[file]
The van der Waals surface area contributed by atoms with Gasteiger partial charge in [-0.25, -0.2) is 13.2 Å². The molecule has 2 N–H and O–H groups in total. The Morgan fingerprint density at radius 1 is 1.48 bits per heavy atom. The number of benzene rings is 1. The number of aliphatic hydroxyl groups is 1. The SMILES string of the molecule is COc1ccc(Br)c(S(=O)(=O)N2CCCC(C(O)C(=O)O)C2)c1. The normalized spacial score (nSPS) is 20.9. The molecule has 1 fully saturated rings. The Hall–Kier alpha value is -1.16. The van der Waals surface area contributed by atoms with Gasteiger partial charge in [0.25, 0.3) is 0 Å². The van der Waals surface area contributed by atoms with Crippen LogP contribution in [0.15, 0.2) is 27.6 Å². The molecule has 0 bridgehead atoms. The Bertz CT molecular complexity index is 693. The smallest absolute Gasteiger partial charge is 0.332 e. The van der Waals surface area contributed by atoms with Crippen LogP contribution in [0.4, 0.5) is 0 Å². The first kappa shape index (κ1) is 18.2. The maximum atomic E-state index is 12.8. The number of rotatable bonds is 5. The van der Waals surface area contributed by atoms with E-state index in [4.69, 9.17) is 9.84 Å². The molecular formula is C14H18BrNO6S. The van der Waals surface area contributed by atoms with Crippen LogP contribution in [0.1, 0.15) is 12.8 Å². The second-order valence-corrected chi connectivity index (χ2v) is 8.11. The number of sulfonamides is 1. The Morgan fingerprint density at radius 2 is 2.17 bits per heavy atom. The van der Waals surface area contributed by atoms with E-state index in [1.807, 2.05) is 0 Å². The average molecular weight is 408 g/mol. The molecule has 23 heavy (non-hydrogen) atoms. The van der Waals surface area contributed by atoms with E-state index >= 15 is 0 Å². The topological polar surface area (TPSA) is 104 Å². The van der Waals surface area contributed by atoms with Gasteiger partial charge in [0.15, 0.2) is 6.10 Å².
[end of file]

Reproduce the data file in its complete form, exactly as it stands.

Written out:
The van der Waals surface area contributed by atoms with Gasteiger partial charge in [-0.25, -0.2) is 13.2 Å². The molecule has 2 N–H and O–H groups in total. The Morgan fingerprint density at radius 1 is 1.48 bits per heavy atom. The number of benzene rings is 1. The number of aliphatic hydroxyl groups is 1. The SMILES string of the molecule is COc1ccc(Br)c(S(=O)(=O)N2CCCC(C(O)C(=O)O)C2)c1. The normalized spacial score (nSPS) is 20.9. The molecule has 1 fully saturated rings. The Hall–Kier alpha value is -1.16. The van der Waals surface area contributed by atoms with Gasteiger partial charge in [0.25, 0.3) is 0 Å². The van der Waals surface area contributed by atoms with Crippen LogP contribution in [0.15, 0.2) is 27.6 Å². The molecule has 0 bridgehead atoms. The Bertz CT molecular complexity index is 693. The smallest absolute Gasteiger partial charge is 0.332 e. The van der Waals surface area contributed by atoms with Crippen LogP contribution in [0.4, 0.5) is 0 Å². The first kappa shape index (κ1) is 18.2. The maximum atomic E-state index is 12.8. The number of rotatable bonds is 5. The van der Waals surface area contributed by atoms with E-state index in [4.69, 9.17) is 9.84 Å². The molecular formula is C14H18BrNO6S. The van der Waals surface area contributed by atoms with Crippen LogP contribution in [0.1, 0.15) is 12.8 Å². The second-order valence-corrected chi connectivity index (χ2v) is 8.11. The number of sulfonamides is 1. The Morgan fingerprint density at radius 2 is 2.17 bits per heavy atom. The van der Waals surface area contributed by atoms with E-state index in [1.807, 2.05) is 0 Å². The average molecular weight is 408 g/mol. The molecule has 23 heavy (non-hydrogen) atoms. The van der Waals surface area contributed by atoms with E-state index >= 15 is 0 Å². The topological polar surface area (TPSA) is 104 Å². The van der Waals surface area contributed by atoms with Gasteiger partial charge in [0.15, 0.2) is 6.10 Å².